His tactical approach to that game was so simplistic and unsophisticated that it makes The Mooch look like Robert E. Lee. More than anything, he was a mess. He looked and sounded like a guy who needed the weight taken off his shoulders. I thought that was perhaps the worst part of it. He was like a floundering man; his bosses watched him drown.
So, when do you know?
When does it become obvious that a manager is not going to make it, that a season is unravelling, that an appointment just isn’t working out? For Ibrox fans, that was months ago and those who think that The Mooch is only in the gunsights now because he’s lost to us and gone out of the Champions League in the same week really haven’t been paying attention.
Some of their fans have never been convinced … and even when they were on that winning run of theirs in the league there was still a lot of doubt in the air.
But where it started to look apparent that it wasn’t going well was, oddly enough, in his press conferences when he would contradict himself sometimes three or four times in a single statement.
Some of what came out of his mouth at those early media events was plainly bizarre, and led to me giving him that nickname. He continues to ramble to this day, with some of what he’s saying so removed from reality that you wonder how the hacks can keep a straight face.
On the pitch, he had no fewer than three high profile games against Celtic last season where it was all on the line for him and he didn’t win a single one of them.
He came in saying that he knew his mandate was to win at least one trophy and that Celtic winning a treble was “unthinkable” only to be bested by us in both cup competitions, and watching as we did exactly that.
This season he almost blew the tie against Servette and then saw his team hammered in the Champions League against PSV. Losing to Celtic, with us in the state we were in, has confirmed some of their fans worst fears about his inability to get results when it really matters.
But there’s an unacknowledged issue here too, which nobody in the press has picked up on but which their fans are as acutely aware of as some of us were about Lennon as early as August 2020.
His domestic form started to look shaky towards the end of the last campaign, with a loss to Aberdeen and a draw at Hearts … he couldn’t afford to start badly this season, and add to the impression that other managers had figured him out.
The loss against Kilmarnock was a disaster in that regard.
I think it’s pretty clear that The Mooch is living on borrowed time.
It’s not if this ends badly for him but when now, and every day he remains in post sucks a little more of the life out of his club and makes the road back that much harder to travel.
The decision to appoint this guy in the first place, to challenge a resurgent Celtic under Ange Postecoglou, when he had so little direct managerial experience was an act of lunacy every bit as acute as the shower scene from Hampden, only more so because Lennon at least did have experience and had won things here.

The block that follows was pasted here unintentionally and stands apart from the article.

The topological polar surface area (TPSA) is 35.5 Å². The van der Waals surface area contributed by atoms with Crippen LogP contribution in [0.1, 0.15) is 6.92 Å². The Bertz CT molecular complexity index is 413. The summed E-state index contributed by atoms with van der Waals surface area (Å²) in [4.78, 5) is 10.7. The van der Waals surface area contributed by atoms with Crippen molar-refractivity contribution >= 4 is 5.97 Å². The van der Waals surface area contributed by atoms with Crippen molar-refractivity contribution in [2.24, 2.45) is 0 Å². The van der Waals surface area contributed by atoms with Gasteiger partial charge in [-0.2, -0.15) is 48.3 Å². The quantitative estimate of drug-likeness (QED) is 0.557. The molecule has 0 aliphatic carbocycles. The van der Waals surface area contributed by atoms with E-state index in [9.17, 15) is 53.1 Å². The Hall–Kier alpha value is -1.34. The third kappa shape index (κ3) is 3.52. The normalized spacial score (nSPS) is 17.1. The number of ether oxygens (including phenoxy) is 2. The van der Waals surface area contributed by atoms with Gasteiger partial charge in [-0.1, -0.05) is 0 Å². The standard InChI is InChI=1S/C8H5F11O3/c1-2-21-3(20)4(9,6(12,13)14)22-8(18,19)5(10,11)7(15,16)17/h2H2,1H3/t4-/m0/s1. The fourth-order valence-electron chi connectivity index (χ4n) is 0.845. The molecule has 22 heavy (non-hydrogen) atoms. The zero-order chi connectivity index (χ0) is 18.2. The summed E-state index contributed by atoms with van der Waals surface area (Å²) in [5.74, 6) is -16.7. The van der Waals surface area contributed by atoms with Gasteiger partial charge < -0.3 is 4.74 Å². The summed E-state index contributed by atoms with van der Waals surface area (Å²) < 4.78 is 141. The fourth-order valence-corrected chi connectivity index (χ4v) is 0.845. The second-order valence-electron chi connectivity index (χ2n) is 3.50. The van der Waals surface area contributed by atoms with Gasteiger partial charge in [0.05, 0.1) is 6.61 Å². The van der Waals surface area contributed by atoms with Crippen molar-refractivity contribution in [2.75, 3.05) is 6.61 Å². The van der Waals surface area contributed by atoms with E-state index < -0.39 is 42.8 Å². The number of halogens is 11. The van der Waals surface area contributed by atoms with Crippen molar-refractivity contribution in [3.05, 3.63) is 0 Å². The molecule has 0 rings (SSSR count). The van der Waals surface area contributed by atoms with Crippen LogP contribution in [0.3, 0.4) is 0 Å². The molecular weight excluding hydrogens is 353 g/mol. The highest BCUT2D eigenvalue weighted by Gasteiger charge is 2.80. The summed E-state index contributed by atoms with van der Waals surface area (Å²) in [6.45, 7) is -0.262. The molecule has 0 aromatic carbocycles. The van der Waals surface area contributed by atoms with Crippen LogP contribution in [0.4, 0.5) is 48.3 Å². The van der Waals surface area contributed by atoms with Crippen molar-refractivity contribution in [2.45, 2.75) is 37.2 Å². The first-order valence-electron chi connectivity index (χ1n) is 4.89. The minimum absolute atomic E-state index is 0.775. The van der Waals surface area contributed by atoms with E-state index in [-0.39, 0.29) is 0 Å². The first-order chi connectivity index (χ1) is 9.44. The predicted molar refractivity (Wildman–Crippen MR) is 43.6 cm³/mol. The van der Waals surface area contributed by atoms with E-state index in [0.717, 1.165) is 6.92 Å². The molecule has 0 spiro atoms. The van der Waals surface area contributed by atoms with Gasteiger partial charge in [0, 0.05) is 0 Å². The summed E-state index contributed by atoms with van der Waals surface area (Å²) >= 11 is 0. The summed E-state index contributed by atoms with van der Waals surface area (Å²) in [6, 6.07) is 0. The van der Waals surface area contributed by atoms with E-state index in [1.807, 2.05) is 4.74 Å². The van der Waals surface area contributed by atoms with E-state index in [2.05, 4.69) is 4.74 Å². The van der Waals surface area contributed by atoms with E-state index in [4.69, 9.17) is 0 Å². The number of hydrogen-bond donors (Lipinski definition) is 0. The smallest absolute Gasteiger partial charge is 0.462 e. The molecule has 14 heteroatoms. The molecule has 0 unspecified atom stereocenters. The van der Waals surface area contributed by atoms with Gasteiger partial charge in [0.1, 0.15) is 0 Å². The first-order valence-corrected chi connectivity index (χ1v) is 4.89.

But the decision to give him all that money to spend over the summer, and to allow him to use the bulk of it in the forward area when the defence has been a nightmare of epic proportions for years already looks like a catastrophe. This complete novice has been allowed to spend their transfer kitty on building a team to play 1980’s style football in a game which is light years beyond it.
That some in the media remain baffled by his tactical ideas is both incredible and yet understandable to an extent.
To me, it is obvious that there is no dazzling style which the players are still to gel into here, and that what you are watching is what The Mooch intended all along.
But I can certainly see why some in the media are looking for complexity here, because in the modern game there aren’t more than a handful of managers left with such elementary tactics and they are struggling to accept that the second biggest club in Scotland has hired one of them.
Yet to him it all makes perfect sense and, in many ways, he’s only done what Ange Postecoglou did at Celtic; he’s signed the players to suit the system he wants to use … and this is it.
His prototype footballer – big, strong, offering a “presence” – is pretty clear and so whilst I scorn the very idea of it, it’s not as if this is a scattershot policy. It’s obviously been thought through, there is a connecting thread between the way they play and the footballer’s he’s signed.
And it is precisely that which presents the Ibrox board with its biggest headache and makes the comparisons with the choice our board botched over Lennon difficult to reconcile. I firmly believe that sacking Lennon in August 2020 would have given us a chance to save the season, and that we would have been able to make a good, strong appointment.
There are two things however which may have skewed the equation; the timing, yes, but more importantly COVID.
There are people in football – not many, and not enough of them to matter – who would have balked at our actions and taken it as a bad sign. COVID itself might have made convincing someone new to come in incredibly tough.
But by November, the concerns over perception would no longer have applied.
The concerns over COVID would have been greatly lessened as we started to see a path out of the crisis.
By December, and especially after the Dubai fiasco, we’d no longer have had to worry about the reluctance of managers to come in and salvage the season … they’d have been looking at a lost cause, under no pressure except to get on with making plans for the rebuild.